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The Shift to Remote Teaching: Lessons from the Field

Approx 7 minute read

Dr. Nicole Weber, Director of Learning Technology, University of Wisconsin-Whitewater

Dr. Nicole Weber, Director of Learning Technology, University of Wisconsin-Whitewater

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The Shift to Remote Teaching: Lessons from the Field

As the COVID-19 pandemic continues, campus leaders, staff, and students are all struggling with the unknown of what fall 2020 will look like. As universities review their budgets and consider how to maintain continuity for their campuses, it is important to reflect on what we have learned and share experiences so we can prepare for the future.  

What Have We Learned?

While it is still early on and we are learning more every day, I’ll start by focusing on three realizations I’ve had so far in our transition to remote teaching, learning, and work: 1) we need to quickly move to more advanced practices; 2) remote teaching is not online learning; and 3) staff adaptability is critically important.

We Need to Move Quickly to More Advanced Practices

Those of us with an interest in higher education learning technology have been talking about digital transformation for some time now. However, many of us thought it would be a long-range goal rather than a short-term one. Yet in a matter of weeks this March, my campus, the University of Wisconsin-Whitewater (UW-W), and so many others moved to remote teaching, learning, and work.

This means many people have had a crash course on virtual teaching through training sessions, consultations, how-to sheets, and help from colleagues. Now that staff have this basic understanding of key tools (e.g., the learning management system, videoconferencing, etc.), it is the perfect time to extend that understanding with support that focuses on how to leverage those tools to create the best possible learning and virtual meeting experiences.

Interestingly, learning and work mirror each other in this remote – or alternate – modality. In both cases, it is important to look at the objectives of the course (or meeting) and evaluate the best way to achieve that objective. Often this does not mean merely transferring what was done face-to-face to a virtual environment, but rather redesigning the experience to meet the needs of the situation and the audience.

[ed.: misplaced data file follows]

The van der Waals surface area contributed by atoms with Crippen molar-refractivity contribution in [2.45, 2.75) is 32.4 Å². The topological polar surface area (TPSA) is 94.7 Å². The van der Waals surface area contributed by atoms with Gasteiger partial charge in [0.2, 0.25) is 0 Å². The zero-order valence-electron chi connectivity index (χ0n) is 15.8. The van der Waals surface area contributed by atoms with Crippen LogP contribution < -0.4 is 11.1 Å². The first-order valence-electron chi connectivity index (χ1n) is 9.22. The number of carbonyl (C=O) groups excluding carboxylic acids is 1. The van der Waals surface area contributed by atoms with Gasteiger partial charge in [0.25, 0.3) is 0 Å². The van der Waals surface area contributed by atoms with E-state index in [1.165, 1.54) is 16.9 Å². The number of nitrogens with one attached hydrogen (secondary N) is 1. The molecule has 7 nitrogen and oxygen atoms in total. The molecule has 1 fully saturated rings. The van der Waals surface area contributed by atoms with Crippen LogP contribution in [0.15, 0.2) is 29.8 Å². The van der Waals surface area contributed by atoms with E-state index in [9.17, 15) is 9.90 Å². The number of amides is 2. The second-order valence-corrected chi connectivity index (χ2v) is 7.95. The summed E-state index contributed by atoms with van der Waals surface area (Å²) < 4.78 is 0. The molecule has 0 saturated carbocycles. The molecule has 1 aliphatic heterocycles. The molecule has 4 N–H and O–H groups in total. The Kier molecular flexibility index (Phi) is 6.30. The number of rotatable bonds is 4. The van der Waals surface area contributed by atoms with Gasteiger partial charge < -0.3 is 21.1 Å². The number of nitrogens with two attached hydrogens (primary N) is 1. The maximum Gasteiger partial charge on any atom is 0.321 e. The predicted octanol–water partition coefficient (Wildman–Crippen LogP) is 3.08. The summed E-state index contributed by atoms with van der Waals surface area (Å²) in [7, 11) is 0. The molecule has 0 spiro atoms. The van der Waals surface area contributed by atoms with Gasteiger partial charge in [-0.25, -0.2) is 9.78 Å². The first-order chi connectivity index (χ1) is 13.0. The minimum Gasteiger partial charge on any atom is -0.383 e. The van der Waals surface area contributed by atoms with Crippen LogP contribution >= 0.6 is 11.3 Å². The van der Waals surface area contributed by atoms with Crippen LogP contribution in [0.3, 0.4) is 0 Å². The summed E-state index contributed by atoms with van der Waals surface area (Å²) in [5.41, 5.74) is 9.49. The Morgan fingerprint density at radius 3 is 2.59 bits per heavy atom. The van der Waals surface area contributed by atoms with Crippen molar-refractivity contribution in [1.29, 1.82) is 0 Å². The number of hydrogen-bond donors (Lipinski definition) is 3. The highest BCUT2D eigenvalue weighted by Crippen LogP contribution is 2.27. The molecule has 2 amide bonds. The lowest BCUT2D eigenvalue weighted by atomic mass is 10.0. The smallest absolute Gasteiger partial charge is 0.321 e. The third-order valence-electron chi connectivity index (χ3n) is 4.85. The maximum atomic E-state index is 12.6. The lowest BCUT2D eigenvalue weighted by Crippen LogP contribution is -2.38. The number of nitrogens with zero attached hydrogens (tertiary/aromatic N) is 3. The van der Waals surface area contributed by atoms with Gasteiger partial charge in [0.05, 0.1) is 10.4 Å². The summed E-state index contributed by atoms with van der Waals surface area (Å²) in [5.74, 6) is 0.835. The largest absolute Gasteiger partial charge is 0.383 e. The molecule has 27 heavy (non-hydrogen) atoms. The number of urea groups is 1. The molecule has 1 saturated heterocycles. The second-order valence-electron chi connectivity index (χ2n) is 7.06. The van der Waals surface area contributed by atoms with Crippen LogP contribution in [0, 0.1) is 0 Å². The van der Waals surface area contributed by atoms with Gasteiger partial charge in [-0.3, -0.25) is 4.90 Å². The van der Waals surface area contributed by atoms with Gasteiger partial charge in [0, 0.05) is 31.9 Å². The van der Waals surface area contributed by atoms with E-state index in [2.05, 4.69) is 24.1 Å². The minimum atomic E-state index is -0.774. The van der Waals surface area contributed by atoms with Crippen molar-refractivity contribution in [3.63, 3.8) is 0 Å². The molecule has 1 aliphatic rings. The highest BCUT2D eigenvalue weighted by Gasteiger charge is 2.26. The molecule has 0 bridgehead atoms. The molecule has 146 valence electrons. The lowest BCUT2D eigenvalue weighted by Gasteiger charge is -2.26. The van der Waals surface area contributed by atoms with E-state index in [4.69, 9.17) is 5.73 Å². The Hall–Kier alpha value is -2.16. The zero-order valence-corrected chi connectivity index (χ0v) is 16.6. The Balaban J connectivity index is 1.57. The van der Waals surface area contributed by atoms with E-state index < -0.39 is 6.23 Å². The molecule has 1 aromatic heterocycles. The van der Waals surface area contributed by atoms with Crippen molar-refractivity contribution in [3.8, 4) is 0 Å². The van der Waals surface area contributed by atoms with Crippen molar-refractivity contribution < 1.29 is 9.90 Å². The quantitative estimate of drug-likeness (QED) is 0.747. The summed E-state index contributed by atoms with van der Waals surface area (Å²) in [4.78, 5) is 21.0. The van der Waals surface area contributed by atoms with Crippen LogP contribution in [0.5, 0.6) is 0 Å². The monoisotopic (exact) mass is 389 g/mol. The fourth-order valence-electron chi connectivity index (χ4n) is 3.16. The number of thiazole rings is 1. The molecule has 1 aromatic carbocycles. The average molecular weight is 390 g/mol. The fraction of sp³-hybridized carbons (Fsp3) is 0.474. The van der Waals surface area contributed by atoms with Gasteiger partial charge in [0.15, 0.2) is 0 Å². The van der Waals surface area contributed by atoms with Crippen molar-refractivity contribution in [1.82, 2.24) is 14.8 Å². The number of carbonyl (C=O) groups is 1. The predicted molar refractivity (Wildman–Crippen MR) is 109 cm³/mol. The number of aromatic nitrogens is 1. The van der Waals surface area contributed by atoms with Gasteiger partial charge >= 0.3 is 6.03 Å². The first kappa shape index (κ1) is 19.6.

For example, at UW-W our Learning Technology Center (LTC) did not just take our monthly one-hour staff meeting and add a video conference link. Instead, we analyzed the situation and moved to three, 15-minute check-in video conference meetings each week for staff to synchronously share and collaboratively troubleshoot issues that they were seeing. We also use instant messaging group spaces to asynchronously touch base on new issues and questions as they arise.

Many of our instructors are using similar techniques by thinking about how they can best meet the learning objectives in their courses in the remote context. So, rather than simply doing virtual lectures, they’re often recording short videos to deliver topical information and saving synchronous class meetings for discussion and sharing.  

Remote Teaching is Not Online Learning

From the beginning we’ve been very clear that what we are doing is emergency remote teaching (ERT) and not online teaching. As Hodges, Moore, Lockee, Trust, and Bond (2020) point out in their article, The Difference Between Emergency Remote Teaching and Online Learning, ERT “is a temporary shift of instructional delivery to an alternate delivery due to crisis circumstances”; the goal is “not to re-create a robust educational ecosystem but rather to provide temporary access to instruction and instructional supports in a manner that is quick to set up and is reliably available during an emergency or crisis.”

ERT is not a true online course experience, as these experiences typically take much longer to develop, with particular attention to deep learning activities designed specifically for the online environment and with interaction with the content, peers, and the instructor in mind from the onset.

As we reflect on what we have learned and apply it to our future, leaders and staff who support instruction must turn their attention to scenario planning. If aspects of learning are partially or fully remote, we must plan to support instructors in creating more robust learning experiences or risk losing students. With many campuses not making fall 2020 modality decisions until mid-summer or later, we may very well find ourselves in the same scenario as we were this spring, with less-than-ideal time to prepare instructors to teach quality online courses.

Also, many campuses do not have sufficient staff to support the design and development of true, quality online courses. With that in mind, we are working right now to focus on what we can enable with training, workshops, and resources throughout summer to give instructors the tools possible to succeed no matter the circumstance in fall.   

The Adaptability of Learning Technology Staff is Crucial